WASHINGTON – All of agriculture held its collective breath late last week to learn whether or not an inconclusive test result for mad cow disease proved false or positive.
Early Thursday morning, Nov. 18, the USDA learned a rapid screening test for bovine spongiform encephalopathy, or BSE, from a cow at an undisclosed location produced inconclusive results.
A second quick test was also inconclusive.
Tissue samples were immediately sent to USDA’s National Veterinary Services Lab in Ames, Iowa, for confirmatory testing. Results were not available for four to seven days.
The animal, tested as part of a targeted high-risk population, did not enter the food or feed chains.
The USDA would not release any information as to the sex, age, breed or location of the animal.
Dr. Andrea Morgan, associate deputy administrator for veterinary services with the USDA’s Animal Plant Health Inspection Service, said such inconclusive test results are not unexpected.
“These tests cast a very wide net,” she said Thursday.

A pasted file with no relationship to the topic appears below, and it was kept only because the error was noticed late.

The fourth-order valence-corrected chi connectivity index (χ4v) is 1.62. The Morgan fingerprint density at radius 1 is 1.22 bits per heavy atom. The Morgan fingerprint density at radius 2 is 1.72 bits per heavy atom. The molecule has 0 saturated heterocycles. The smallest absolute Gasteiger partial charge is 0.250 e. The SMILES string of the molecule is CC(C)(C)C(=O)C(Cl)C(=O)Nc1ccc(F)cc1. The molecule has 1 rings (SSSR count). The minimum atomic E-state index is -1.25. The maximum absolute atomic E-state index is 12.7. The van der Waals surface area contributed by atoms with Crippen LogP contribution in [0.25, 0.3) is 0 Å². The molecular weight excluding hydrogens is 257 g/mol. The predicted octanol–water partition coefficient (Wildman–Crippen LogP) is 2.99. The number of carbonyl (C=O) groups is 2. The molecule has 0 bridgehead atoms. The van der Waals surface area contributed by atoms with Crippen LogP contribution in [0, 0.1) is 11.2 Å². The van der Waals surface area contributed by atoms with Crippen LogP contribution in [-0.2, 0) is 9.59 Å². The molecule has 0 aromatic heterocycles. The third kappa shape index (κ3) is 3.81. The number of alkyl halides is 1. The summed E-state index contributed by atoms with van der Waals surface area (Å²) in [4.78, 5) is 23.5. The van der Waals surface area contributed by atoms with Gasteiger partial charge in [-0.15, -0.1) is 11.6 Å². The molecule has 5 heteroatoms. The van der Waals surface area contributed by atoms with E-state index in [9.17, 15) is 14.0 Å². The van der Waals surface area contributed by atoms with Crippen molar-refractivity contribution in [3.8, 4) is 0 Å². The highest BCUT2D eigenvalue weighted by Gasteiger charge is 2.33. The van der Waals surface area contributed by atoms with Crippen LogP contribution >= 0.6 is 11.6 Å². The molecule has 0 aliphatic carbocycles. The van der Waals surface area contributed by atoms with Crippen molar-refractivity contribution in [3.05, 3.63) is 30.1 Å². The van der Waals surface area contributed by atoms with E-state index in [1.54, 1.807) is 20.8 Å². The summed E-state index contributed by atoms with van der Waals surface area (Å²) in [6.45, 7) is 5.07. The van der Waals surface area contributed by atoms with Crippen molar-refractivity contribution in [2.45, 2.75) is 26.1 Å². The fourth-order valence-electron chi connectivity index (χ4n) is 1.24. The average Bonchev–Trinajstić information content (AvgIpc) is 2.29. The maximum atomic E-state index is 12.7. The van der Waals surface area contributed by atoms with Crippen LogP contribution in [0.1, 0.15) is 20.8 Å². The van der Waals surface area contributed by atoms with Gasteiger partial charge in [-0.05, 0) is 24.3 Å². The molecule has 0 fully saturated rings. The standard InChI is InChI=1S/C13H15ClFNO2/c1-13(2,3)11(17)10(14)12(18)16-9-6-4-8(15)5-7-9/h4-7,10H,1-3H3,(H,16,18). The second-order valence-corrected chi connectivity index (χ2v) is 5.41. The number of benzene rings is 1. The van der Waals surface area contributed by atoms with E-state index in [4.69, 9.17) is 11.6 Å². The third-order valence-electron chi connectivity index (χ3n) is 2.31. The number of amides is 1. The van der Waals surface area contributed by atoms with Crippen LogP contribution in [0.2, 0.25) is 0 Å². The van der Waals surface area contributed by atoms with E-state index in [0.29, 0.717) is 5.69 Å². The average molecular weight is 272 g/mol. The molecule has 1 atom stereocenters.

National Cattlemen’s Beef Association President Jan Lyons agreed the initial screening tests “are designed to be extremely sensitive.”
“We can’t assume, at this point, that this inconclusive represents a positive case,” the Ohio native said.
Between June 1, 2004, and Nov. 15, the USDA’s enhanced BSE surveillance program tested more than 113,000 samples. This report represents the third inconclusive. The first two, in late June and July, were confirmed negative.
Lyons urged producers and consumers to “feel confident in this system.”
“The bottom line is it did not enter the food supply.”
Officials, however, take all inconclusive test results seriously and USDA initiated trace-backs on the animal’s movements, Morgan said.
Existing firewall. U.S. import controls on live cattle and certain ruminant products were put in place more than 15 years ago and in 1997, FDA finalized its animal feed ban, prohibiting the feeding of most mammalian protein to cattle and other ruminant animals.
Federal agencies also implemented additional measures in January and July 2004 to ensure that no cattle tissues known to be high risk for carrying the BSE agent are included in USDA-regulated products, human foods, dietary supplements and cosmetics.
All cattle headed to slaughter in the United States are first inspected for signs of central nervous system disorders.
Still on rebound. The United States cattle industry is still climbing out of a hole created when a single case of BSE was reported in Washington state last December.
Many international markets closed to U.S. beef, resulting in a 78 percent loss in quantity of beef and beef variety meat exports and an 82 percent loss in value, according to U.S. Meat Export Federation President and CEO Philip Seng.
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